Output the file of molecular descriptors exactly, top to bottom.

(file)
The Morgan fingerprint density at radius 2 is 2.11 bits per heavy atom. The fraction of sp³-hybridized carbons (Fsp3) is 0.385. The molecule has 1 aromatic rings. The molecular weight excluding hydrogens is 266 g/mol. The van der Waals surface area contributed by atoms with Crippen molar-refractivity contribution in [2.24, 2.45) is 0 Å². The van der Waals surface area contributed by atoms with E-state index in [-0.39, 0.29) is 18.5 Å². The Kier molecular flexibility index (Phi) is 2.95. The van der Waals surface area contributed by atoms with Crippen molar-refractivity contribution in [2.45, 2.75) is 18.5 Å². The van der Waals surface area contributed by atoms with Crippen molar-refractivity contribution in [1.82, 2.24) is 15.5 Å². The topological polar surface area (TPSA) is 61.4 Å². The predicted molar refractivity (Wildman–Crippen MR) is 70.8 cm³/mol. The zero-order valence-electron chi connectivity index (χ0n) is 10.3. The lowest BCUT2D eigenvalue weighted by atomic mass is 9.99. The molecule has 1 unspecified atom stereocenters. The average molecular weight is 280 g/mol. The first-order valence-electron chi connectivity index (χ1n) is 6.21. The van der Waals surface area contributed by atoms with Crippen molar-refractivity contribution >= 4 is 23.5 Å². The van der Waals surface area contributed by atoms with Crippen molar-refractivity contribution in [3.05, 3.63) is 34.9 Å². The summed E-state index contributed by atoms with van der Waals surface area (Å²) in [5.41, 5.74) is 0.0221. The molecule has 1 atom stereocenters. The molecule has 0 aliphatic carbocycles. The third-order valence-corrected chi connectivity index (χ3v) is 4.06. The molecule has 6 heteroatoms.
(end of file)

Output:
The Morgan fingerprint density at radius 2 is 2.11 bits per heavy atom. The fraction of sp³-hybridized carbons (Fsp3) is 0.385. The molecule has 1 aromatic rings. The molecular weight excluding hydrogens is 266 g/mol. The van der Waals surface area contributed by atoms with Crippen molar-refractivity contribution in [2.24, 2.45) is 0 Å². The van der Waals surface area contributed by atoms with E-state index in [-0.39, 0.29) is 18.5 Å². The Kier molecular flexibility index (Phi) is 2.95. The van der Waals surface area contributed by atoms with Crippen molar-refractivity contribution in [2.45, 2.75) is 18.5 Å². The van der Waals surface area contributed by atoms with Crippen molar-refractivity contribution in [1.82, 2.24) is 15.5 Å². The topological polar surface area (TPSA) is 61.4 Å². The predicted molar refractivity (Wildman–Crippen MR) is 70.8 cm³/mol. The zero-order valence-electron chi connectivity index (χ0n) is 10.3. The lowest BCUT2D eigenvalue weighted by atomic mass is 9.99. The molecule has 1 unspecified atom stereocenters. The average molecular weight is 280 g/mol. The first-order valence-electron chi connectivity index (χ1n) is 6.21. The van der Waals surface area contributed by atoms with Crippen molar-refractivity contribution >= 4 is 23.5 Å². The van der Waals surface area contributed by atoms with Crippen molar-refractivity contribution in [3.05, 3.63) is 34.9 Å². The summed E-state index contributed by atoms with van der Waals surface area (Å²) in [5.41, 5.74) is 0.0221. The molecule has 1 atom stereocenters. The molecule has 0 aliphatic carbocycles. The third-order valence-corrected chi connectivity index (χ3v) is 4.06. The molecule has 6 heteroatoms.